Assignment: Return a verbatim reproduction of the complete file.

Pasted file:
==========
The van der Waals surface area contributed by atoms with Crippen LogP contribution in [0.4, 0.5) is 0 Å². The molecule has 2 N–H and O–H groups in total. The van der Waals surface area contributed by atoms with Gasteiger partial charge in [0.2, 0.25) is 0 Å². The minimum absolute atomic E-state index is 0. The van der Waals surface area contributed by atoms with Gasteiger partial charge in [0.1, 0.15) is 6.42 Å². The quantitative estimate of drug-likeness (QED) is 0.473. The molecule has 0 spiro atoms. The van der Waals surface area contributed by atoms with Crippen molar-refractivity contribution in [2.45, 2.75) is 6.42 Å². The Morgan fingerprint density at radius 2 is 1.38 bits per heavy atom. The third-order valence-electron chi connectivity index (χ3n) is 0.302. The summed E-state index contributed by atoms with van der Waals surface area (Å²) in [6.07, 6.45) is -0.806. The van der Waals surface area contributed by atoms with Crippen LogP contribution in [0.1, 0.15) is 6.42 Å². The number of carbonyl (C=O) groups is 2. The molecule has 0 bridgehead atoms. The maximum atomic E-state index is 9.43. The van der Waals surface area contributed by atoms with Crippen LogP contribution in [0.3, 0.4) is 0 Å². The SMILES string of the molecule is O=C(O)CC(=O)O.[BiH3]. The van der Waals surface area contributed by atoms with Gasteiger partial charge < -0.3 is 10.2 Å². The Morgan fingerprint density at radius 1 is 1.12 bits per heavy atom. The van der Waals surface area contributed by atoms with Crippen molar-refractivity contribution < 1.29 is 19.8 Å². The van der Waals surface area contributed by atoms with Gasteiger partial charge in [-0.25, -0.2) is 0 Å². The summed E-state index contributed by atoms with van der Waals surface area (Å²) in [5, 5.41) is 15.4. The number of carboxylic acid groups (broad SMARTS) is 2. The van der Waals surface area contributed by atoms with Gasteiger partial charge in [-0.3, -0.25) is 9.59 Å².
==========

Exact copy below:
The van der Waals surface area contributed by atoms with Crippen LogP contribution in [0.4, 0.5) is 0 Å². The molecule has 2 N–H and O–H groups in total. The van der Waals surface area contributed by atoms with Gasteiger partial charge in [0.2, 0.25) is 0 Å². The minimum absolute atomic E-state index is 0. The van der Waals surface area contributed by atoms with Gasteiger partial charge in [0.1, 0.15) is 6.42 Å². The quantitative estimate of drug-likeness (QED) is 0.473. The molecule has 0 spiro atoms. The van der Waals surface area contributed by atoms with Crippen molar-refractivity contribution in [2.45, 2.75) is 6.42 Å². The Morgan fingerprint density at radius 2 is 1.38 bits per heavy atom. The third-order valence-electron chi connectivity index (χ3n) is 0.302. The summed E-state index contributed by atoms with van der Waals surface area (Å²) in [6.07, 6.45) is -0.806. The van der Waals surface area contributed by atoms with Crippen LogP contribution in [0.1, 0.15) is 6.42 Å². The number of carbonyl (C=O) groups is 2. The molecule has 0 bridgehead atoms. The maximum atomic E-state index is 9.43. The van der Waals surface area contributed by atoms with Crippen LogP contribution in [0.3, 0.4) is 0 Å². The SMILES string of the molecule is O=C(O)CC(=O)O.[BiH3]. The van der Waals surface area contributed by atoms with Gasteiger partial charge < -0.3 is 10.2 Å². The Morgan fingerprint density at radius 1 is 1.12 bits per heavy atom. The van der Waals surface area contributed by atoms with Crippen molar-refractivity contribution < 1.29 is 19.8 Å². The van der Waals surface area contributed by atoms with Gasteiger partial charge in [-0.25, -0.2) is 0 Å². The summed E-state index contributed by atoms with van der Waals surface area (Å²) in [5, 5.41) is 15.4. The number of carboxylic acid groups (broad SMARTS) is 2. The van der Waals surface area contributed by atoms with Gasteiger partial charge in [-0.3, -0.25) is 9.59 Å².